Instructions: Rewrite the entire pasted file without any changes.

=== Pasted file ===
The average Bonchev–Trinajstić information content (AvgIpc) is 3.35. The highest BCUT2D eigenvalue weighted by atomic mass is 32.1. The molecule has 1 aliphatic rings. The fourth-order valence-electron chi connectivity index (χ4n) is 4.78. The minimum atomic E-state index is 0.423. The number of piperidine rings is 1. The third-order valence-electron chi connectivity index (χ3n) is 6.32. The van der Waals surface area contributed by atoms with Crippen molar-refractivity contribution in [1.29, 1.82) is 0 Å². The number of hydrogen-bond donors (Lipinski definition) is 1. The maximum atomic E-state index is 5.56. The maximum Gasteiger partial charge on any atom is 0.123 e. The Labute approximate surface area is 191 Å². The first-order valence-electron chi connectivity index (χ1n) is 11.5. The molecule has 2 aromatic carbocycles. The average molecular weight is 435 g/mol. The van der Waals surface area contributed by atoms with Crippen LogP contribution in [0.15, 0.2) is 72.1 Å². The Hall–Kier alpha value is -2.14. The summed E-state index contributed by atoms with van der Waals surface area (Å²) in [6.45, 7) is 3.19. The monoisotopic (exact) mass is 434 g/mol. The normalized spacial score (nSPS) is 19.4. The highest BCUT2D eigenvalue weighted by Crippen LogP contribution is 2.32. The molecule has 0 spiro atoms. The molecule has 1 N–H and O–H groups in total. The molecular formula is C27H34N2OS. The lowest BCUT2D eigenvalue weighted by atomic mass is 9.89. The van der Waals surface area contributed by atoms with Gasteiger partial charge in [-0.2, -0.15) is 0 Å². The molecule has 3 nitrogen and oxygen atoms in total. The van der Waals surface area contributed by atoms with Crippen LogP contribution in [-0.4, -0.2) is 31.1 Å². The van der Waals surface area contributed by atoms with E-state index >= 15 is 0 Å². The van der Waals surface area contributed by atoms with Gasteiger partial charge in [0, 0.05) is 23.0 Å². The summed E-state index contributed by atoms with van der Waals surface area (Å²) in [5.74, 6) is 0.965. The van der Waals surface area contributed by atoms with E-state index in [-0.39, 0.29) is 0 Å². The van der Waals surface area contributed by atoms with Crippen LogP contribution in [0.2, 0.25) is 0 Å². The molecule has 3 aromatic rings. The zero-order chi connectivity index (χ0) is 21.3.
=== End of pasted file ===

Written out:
The average Bonchev–Trinajstić information content (AvgIpc) is 3.35. The highest BCUT2D eigenvalue weighted by atomic mass is 32.1. The molecule has 1 aliphatic rings. The fourth-order valence-electron chi connectivity index (χ4n) is 4.78. The minimum atomic E-state index is 0.423. The number of piperidine rings is 1. The third-order valence-electron chi connectivity index (χ3n) is 6.32. The van der Waals surface area contributed by atoms with Crippen molar-refractivity contribution in [1.29, 1.82) is 0 Å². The number of hydrogen-bond donors (Lipinski definition) is 1. The maximum atomic E-state index is 5.56. The maximum Gasteiger partial charge on any atom is 0.123 e. The Labute approximate surface area is 191 Å². The first-order valence-electron chi connectivity index (χ1n) is 11.5. The molecule has 2 aromatic carbocycles. The average molecular weight is 435 g/mol. The van der Waals surface area contributed by atoms with Crippen LogP contribution in [0.15, 0.2) is 72.1 Å². The Hall–Kier alpha value is -2.14. The summed E-state index contributed by atoms with van der Waals surface area (Å²) in [6.45, 7) is 3.19. The monoisotopic (exact) mass is 434 g/mol. The normalized spacial score (nSPS) is 19.4. The highest BCUT2D eigenvalue weighted by Crippen LogP contribution is 2.32. The molecule has 0 spiro atoms. The molecule has 1 N–H and O–H groups in total. The molecular formula is C27H34N2OS. The lowest BCUT2D eigenvalue weighted by atomic mass is 9.89. The van der Waals surface area contributed by atoms with Gasteiger partial charge in [-0.2, -0.15) is 0 Å². The molecule has 3 nitrogen and oxygen atoms in total. The van der Waals surface area contributed by atoms with Crippen LogP contribution in [-0.4, -0.2) is 31.1 Å². The van der Waals surface area contributed by atoms with E-state index >= 15 is 0 Å². The van der Waals surface area contributed by atoms with Gasteiger partial charge in [0, 0.05) is 23.0 Å². The summed E-state index contributed by atoms with van der Waals surface area (Å²) in [5.74, 6) is 0.965. The van der Waals surface area contributed by atoms with E-state index in [-0.39, 0.29) is 0 Å². The van der Waals surface area contributed by atoms with Crippen LogP contribution in [0.2, 0.25) is 0 Å². The molecule has 3 aromatic rings. The zero-order chi connectivity index (χ0) is 21.3.